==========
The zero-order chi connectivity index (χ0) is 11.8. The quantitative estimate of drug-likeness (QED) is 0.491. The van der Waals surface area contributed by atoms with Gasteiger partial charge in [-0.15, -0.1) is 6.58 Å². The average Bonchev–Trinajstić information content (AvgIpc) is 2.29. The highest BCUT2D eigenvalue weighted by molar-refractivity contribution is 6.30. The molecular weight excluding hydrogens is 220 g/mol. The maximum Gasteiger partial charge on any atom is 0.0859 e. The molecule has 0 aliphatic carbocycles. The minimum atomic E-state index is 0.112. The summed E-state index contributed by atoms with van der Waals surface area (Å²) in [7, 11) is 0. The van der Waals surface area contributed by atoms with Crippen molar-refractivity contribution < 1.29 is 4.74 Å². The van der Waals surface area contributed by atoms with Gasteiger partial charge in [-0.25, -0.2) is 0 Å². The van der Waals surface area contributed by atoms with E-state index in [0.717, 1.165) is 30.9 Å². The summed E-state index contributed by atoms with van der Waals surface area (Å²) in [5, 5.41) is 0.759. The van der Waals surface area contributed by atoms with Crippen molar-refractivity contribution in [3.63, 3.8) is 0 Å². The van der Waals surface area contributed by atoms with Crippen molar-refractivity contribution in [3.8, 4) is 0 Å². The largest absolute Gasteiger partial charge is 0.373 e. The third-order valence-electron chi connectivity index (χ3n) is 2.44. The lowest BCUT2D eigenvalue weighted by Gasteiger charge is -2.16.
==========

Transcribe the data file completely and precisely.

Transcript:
The zero-order chi connectivity index (χ0) is 11.8. The quantitative estimate of drug-likeness (QED) is 0.491. The van der Waals surface area contributed by atoms with Gasteiger partial charge in [-0.15, -0.1) is 6.58 Å². The average Bonchev–Trinajstić information content (AvgIpc) is 2.29. The highest BCUT2D eigenvalue weighted by molar-refractivity contribution is 6.30. The molecular weight excluding hydrogens is 220 g/mol. The maximum Gasteiger partial charge on any atom is 0.0859 e. The molecule has 0 aliphatic carbocycles. The minimum atomic E-state index is 0.112. The summed E-state index contributed by atoms with van der Waals surface area (Å²) in [7, 11) is 0. The van der Waals surface area contributed by atoms with Crippen molar-refractivity contribution < 1.29 is 4.74 Å². The van der Waals surface area contributed by atoms with Gasteiger partial charge in [-0.25, -0.2) is 0 Å². The van der Waals surface area contributed by atoms with E-state index in [0.717, 1.165) is 30.9 Å². The summed E-state index contributed by atoms with van der Waals surface area (Å²) in [5, 5.41) is 0.759. The van der Waals surface area contributed by atoms with Crippen molar-refractivity contribution in [3.63, 3.8) is 0 Å². The van der Waals surface area contributed by atoms with Crippen molar-refractivity contribution in [3.8, 4) is 0 Å². The largest absolute Gasteiger partial charge is 0.373 e. The third-order valence-electron chi connectivity index (χ3n) is 2.44. The lowest BCUT2D eigenvalue weighted by Gasteiger charge is -2.16.